Cleveland Orchestra shines in a resounding performance of Mahler’s mammoth Third Symphony
The Cleveland Orchestra’s expanding Miami residency reached a landmark with the performance of Mahler’s Symphony No. 3 Friday night at the Arsht Center. This program marks the ensemble’s first appearances in November, and a full house greeted the conclusion of the hour-and-forty minute score—Mahler’s most rarely played symphony—with a prolonged ovation.
Mahler ambitiously set out to express the totality of life, love and nature in this mammoth score. The tension between beauty and irony so typical of the composer’s music pervades this symphony to an even greater degree, and the challenge of balancing those conflicting artistic impulses was brilliantly met by music director Franz Welser-Möst who led a spacious, glowing performance that built to a soaring final movement.
Avoiding the emotional overkill of many Mahler performances, Welser-Möst’s sure pacing and vast range of dynamics from nearly whispered pizzicatos to raucous martial climaxes steadily built tension and momentum, presenting the score as a journey rather than a grand showpiece. The clarity of instrumental detailing was so transparent that even the final notes of the tambourine at the conclusion of the opening movement were fully audible amidst a full-throttled ensemble fortissimo.
The Cleveland players were in top form, with tight and precise ensemble. From the emphatic opening horn calls, the burnished brass tones recalled the sound of such fabled European ensembles as the Berlin and Vienna philharmonics. In the extended trombone solos of the lengthy first movement, Massimo La Rosa played with an intense fervor that vividly channeled Mahler’s darker visions, his sound golden and sonorous. The lean, elegant violin solos of concertmaster William Preucil were rendered in honeyed Viennese hues.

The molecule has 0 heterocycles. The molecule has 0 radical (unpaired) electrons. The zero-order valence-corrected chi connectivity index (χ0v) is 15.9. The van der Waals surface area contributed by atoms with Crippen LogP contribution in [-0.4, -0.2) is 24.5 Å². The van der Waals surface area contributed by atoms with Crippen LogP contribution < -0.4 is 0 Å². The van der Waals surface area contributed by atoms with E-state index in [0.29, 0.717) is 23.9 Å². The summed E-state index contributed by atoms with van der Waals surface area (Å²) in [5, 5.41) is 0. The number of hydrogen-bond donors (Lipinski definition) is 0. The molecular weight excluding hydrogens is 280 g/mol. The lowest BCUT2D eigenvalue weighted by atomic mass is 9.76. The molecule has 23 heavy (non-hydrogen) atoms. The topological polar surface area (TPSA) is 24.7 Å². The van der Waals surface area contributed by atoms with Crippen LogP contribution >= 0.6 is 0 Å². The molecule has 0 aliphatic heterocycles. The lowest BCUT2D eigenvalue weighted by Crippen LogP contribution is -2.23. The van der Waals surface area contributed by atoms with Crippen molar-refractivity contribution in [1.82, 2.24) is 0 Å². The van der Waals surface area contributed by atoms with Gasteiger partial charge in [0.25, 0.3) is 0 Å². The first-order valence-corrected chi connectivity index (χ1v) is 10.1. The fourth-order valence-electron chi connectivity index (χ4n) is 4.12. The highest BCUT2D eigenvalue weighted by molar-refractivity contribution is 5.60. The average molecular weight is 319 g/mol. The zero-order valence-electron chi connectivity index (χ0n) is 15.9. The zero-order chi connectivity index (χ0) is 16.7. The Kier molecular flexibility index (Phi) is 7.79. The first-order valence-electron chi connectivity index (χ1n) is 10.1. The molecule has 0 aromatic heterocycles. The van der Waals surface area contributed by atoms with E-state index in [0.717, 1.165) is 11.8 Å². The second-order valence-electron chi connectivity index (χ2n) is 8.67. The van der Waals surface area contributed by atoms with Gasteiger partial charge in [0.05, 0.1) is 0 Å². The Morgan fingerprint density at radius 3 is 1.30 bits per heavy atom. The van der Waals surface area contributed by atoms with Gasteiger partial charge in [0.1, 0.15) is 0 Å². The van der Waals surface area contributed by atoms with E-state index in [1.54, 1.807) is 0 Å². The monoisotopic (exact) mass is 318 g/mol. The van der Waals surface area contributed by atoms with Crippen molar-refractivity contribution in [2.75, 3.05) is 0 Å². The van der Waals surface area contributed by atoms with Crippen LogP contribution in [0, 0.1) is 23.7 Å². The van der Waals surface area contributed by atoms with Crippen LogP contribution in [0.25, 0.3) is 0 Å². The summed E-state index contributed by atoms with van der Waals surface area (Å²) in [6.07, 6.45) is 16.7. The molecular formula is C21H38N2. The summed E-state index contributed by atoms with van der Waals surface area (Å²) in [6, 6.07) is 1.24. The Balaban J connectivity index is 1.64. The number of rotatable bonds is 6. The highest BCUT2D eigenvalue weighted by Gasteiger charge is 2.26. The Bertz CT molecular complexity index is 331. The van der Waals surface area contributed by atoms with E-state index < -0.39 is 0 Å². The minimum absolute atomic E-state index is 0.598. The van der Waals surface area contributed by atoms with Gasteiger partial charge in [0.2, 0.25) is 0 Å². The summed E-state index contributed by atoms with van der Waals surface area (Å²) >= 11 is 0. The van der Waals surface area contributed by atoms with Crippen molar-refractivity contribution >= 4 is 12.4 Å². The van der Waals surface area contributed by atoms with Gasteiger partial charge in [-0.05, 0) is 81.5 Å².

Cleveland’s splendidly disciplined strings turned on a dime from the second movement’s stately minuet to the hair-trigger changes of mood and pulse in the Scherzando. Encompassing both the aristocratic ländler and edgy, macabre brass interjections, Welser-Möst warmly sculpted the posthorn interlude, played offstage by trumpeter Michael Sachs. The mellow richness of Sachs’ tone and Welser-Möst’s deft balancing conveyed the music’s sentimental, melodic nostalgia.
Bernarda Fink’s deep, nearly vibrato-less mezzo imbued the setting of Nietzsche’s night song with an aura of mystery. Frank Rosenwein’s oboe and Jeffrey Rathbun’s English horn solos enhanced the plaintive mood. The spirited fifth movement emerged sprightly and joyous, the fresh, bright voices of the Miami Children’s Chorus and beautiful high tones of female members of the Frost Symphonic Chorale and Master Chorale of South Florida were vociferous in rousing celebration with the glockenspiel adding springy underpinning.
From the first subdued tones of the concluding movement, the exquisite string sound provided a silky cushion for an outpouring of glowing passion, almost Wagnerian in intensity. Welser-Möst’s tightly controlled direction built gradually to a blazing climax, the orchestral crescendo in full cry at the transformation of the opening horn theme.
This Mahler symphony was one of Welser-Möst’s finest performances to date in the Cleveland Orchestra’s Miami residency. Noted for his interpretations of the symphonies of his Austrian compatriot Anton Bruckner, it is time for Welser-Möst to program some of those masterpieces in Miami.
The Cleveland Orchestra repeats Mahler’s Symphony No. 3 at 8 p.m Saturday at the Arsht Center. 305-949-6722 arshtcenter.org/cleveland.
Earlier this week, the Cleveland Orchestra announced that Holly Hudak will become managing director of the Cleveland Orchestra Miami, effective in January, 2013. Previously chief executive of the Chicago Youth Symphony Orchestras and senior director of education and outreach for the Chicago Symphony, Hudak replaces Bruce Coppock who resigned earlier this year for health reasons.
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Sat Nov 17, 2012
at 12:56 pm